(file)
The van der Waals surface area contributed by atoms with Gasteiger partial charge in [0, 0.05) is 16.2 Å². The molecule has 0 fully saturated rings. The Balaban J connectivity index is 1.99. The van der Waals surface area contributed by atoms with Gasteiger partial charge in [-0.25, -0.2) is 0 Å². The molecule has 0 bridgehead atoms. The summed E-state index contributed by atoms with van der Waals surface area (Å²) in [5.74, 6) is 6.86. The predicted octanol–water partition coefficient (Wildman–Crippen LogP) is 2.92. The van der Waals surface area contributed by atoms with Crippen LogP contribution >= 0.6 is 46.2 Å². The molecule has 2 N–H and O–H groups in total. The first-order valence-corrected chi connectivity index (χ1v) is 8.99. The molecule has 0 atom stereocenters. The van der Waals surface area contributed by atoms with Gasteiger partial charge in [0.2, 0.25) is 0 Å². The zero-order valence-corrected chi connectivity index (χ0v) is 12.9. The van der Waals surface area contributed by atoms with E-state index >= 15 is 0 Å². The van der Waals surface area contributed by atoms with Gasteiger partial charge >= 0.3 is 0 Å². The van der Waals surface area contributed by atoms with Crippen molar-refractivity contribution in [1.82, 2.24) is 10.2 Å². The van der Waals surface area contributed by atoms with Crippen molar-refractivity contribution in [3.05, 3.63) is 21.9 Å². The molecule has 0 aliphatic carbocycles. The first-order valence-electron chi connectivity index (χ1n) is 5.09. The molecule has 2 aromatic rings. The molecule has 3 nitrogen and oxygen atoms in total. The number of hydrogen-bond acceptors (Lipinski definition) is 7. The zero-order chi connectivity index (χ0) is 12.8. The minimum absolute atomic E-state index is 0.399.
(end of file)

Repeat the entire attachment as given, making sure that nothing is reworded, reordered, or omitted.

The van der Waals surface area contributed by atoms with Gasteiger partial charge in [0, 0.05) is 16.2 Å². The molecule has 0 fully saturated rings. The Balaban J connectivity index is 1.99. The van der Waals surface area contributed by atoms with Gasteiger partial charge in [-0.25, -0.2) is 0 Å². The molecule has 0 bridgehead atoms. The summed E-state index contributed by atoms with van der Waals surface area (Å²) in [5.74, 6) is 6.86. The predicted octanol–water partition coefficient (Wildman–Crippen LogP) is 2.92. The van der Waals surface area contributed by atoms with Crippen LogP contribution >= 0.6 is 46.2 Å². The molecule has 2 N–H and O–H groups in total. The first-order valence-corrected chi connectivity index (χ1v) is 8.99. The molecule has 0 atom stereocenters. The van der Waals surface area contributed by atoms with Gasteiger partial charge in [0.2, 0.25) is 0 Å². The zero-order valence-corrected chi connectivity index (χ0v) is 12.9. The van der Waals surface area contributed by atoms with E-state index >= 15 is 0 Å². The van der Waals surface area contributed by atoms with Gasteiger partial charge >= 0.3 is 0 Å². The van der Waals surface area contributed by atoms with Crippen molar-refractivity contribution in [1.82, 2.24) is 10.2 Å². The van der Waals surface area contributed by atoms with Crippen molar-refractivity contribution in [3.05, 3.63) is 21.9 Å². The molecule has 0 aliphatic carbocycles. The first-order valence-electron chi connectivity index (χ1n) is 5.09. The molecule has 2 aromatic rings. The molecule has 3 nitrogen and oxygen atoms in total. The number of hydrogen-bond acceptors (Lipinski definition) is 7. The zero-order chi connectivity index (χ0) is 12.8. The minimum absolute atomic E-state index is 0.399.